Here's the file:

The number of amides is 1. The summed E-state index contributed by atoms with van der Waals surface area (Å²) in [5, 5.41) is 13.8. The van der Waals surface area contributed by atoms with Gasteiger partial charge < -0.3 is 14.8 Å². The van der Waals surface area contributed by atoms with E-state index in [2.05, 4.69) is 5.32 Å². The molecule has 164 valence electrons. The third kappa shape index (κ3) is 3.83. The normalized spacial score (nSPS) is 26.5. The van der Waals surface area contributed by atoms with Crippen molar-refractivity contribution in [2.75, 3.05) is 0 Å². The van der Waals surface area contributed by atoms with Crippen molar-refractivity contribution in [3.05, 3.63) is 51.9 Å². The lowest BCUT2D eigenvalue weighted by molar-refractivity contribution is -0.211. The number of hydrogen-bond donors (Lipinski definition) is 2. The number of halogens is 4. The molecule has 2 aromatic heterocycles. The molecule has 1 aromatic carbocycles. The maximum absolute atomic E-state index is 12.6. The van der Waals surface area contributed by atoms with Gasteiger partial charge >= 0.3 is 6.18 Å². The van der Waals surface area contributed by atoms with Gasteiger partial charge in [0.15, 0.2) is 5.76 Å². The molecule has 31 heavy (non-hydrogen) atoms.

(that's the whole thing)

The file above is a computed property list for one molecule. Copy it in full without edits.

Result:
The number of amides is 1. The summed E-state index contributed by atoms with van der Waals surface area (Å²) in [5, 5.41) is 13.8. The van der Waals surface area contributed by atoms with Gasteiger partial charge < -0.3 is 14.8 Å². The van der Waals surface area contributed by atoms with E-state index in [2.05, 4.69) is 5.32 Å². The molecule has 164 valence electrons. The third kappa shape index (κ3) is 3.83. The normalized spacial score (nSPS) is 26.5. The van der Waals surface area contributed by atoms with Crippen molar-refractivity contribution in [2.75, 3.05) is 0 Å². The van der Waals surface area contributed by atoms with Crippen molar-refractivity contribution in [3.05, 3.63) is 51.9 Å². The lowest BCUT2D eigenvalue weighted by molar-refractivity contribution is -0.211. The number of hydrogen-bond donors (Lipinski definition) is 2. The number of halogens is 4. The molecule has 2 aromatic heterocycles. The molecule has 1 aromatic carbocycles. The maximum absolute atomic E-state index is 12.6. The van der Waals surface area contributed by atoms with Gasteiger partial charge >= 0.3 is 6.18 Å². The van der Waals surface area contributed by atoms with Gasteiger partial charge in [0.15, 0.2) is 5.76 Å². The molecule has 31 heavy (non-hydrogen) atoms.